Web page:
Monday, 22 June 2015

How to make sure your sex scene is spatially and anatomically correct!

Has anyone else noticed when reading a sex scene in a book, you begin to visualise the action being described to you, only to realise halfway through you've got it completely wrong and they're in a completely different position to what you thought?  I've read a fair amount of sex scenes in books over the last few years and unfortunately this happens a lot.  I'm sure that despite being a little hot under the collar it's not wholly my fault for misunderstanding the action!

The fact that the reader naturally visualises a sex scene in a more detailed fashion than they might any other scene in the book can cause problems for the author.  It means they must pay much more attention to ensure everything that should be obvious is indeed so, that no steps are missed out in the dance.  Of course when one has sex it can be a whirlwind of emotions and clarity of thought isn't always an option, but when writing and reading about sex it should be.

The best sex scenes, in my opinion, are the ones that best allow you to visualise the action as a fly on the wall, or even visualise yourself as one of the characters.  Any movements should be natural and should make sense, otherwise the reader will struggle to follow where everybody's limbs are.  It's all too easy to write ambiguously, perhaps causing the reader to think the female is on top, only to then be told they have their head in the pillow.  Once the reader is having to readjust their mental picture the illusion is broken and they don't feel a part of the scene any more.

The best way to overcome this problem is to go through your sex scene line by line, make sure it's obvious roughly who is controlling the action and from where.  If it helps you should act it out, I'm happy to admit I did this when writing my sex scene.  It can be a great help to stand up, sit down, lie down, flail your arms and legs around to see where the other character should be and what you can reach with your appendages.  It's unreasonable to assume that all your characters have the pliability of a gymnast, your readers certainly won't.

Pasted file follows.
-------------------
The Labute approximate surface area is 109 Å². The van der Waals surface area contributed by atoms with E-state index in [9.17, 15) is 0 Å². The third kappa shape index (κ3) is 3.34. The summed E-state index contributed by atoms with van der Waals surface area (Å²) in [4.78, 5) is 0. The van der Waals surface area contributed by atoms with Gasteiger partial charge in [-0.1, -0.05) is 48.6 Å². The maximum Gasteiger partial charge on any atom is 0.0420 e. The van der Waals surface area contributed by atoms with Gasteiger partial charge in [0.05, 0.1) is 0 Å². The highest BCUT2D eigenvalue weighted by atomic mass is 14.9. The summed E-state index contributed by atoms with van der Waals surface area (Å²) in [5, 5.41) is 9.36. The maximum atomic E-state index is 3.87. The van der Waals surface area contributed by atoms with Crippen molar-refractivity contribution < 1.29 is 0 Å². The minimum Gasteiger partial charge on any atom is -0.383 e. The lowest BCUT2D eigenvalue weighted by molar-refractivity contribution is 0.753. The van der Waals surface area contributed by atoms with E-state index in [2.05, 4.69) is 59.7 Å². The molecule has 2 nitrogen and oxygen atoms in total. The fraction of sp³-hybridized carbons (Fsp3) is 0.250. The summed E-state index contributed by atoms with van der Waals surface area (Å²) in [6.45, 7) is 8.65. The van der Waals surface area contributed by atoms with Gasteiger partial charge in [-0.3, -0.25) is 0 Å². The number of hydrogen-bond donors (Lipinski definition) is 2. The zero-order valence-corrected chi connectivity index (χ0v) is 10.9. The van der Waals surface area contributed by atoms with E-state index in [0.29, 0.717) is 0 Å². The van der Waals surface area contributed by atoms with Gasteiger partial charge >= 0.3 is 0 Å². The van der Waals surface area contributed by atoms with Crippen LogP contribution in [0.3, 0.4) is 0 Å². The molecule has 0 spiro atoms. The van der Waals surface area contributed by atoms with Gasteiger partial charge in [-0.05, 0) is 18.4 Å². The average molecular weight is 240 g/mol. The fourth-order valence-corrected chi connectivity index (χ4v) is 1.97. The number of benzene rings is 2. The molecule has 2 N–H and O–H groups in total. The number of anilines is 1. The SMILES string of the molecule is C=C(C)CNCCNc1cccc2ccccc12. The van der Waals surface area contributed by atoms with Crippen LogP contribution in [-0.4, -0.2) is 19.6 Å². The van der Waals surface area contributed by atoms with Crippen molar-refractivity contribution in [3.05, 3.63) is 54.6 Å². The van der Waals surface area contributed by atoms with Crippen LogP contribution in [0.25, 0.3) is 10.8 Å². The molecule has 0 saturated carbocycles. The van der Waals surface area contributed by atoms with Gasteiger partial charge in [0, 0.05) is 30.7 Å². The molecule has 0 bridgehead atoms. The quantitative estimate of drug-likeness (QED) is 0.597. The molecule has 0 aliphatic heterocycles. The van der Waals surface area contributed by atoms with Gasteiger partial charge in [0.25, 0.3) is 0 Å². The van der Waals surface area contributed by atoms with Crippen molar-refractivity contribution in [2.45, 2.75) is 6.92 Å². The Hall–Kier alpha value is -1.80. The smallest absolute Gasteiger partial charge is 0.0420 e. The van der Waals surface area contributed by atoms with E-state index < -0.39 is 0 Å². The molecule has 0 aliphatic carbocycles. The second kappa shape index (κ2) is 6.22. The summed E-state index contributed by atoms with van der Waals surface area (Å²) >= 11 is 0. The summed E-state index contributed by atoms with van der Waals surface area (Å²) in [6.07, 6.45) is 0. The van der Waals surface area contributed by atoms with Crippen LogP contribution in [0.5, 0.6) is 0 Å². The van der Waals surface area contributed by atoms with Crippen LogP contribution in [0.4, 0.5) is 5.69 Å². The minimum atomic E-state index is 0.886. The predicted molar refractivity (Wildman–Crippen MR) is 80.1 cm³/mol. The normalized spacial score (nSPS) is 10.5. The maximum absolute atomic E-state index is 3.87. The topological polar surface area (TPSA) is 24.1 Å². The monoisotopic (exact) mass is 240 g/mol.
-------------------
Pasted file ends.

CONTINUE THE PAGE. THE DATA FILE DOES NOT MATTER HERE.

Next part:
If something seems a little far fetched, or too much of a stretch (literally) then consider revising it.  If you want the two characters to connect in a certain way, or certain body parts to touch, think about how best to make that seem natural.  Also if you have your characters swapping positions almost constantly, consider what that would actually feel like.  There's a fine line between frantic, passionate love making and a routine so exhausting you never actually get to enjoy any of the positions you're being put into!

Finally, despite sex in novels often being about escapism, or about a fantasy version of love-making, do consider the difference between how sex feels and the actual act itself.  If we accept that a huge part of the enjoyment comes from our own mood, a new partner, a daring situation, the sex itself doesn't need to be that different.  A character succumbing to an illicit affair in a hotel room with a handsome stranger is likely to enjoy it regardless of whether that sexual partner is particularly proficient.

So when you're writing your next sex scene, put yourself in the shoes of both characters and the reader.  Visualise the moves and if necessary go through the motions yourself to decide what actions seem natural.  If you follow these steps you'll write a scene which is so much more realistic and thus easier to visualise and feel involved in.  Your readers will definitely thank you for it.

“The views expressed in this article do not represent those of and any inference to books or authors past or present is purely coincidental.”


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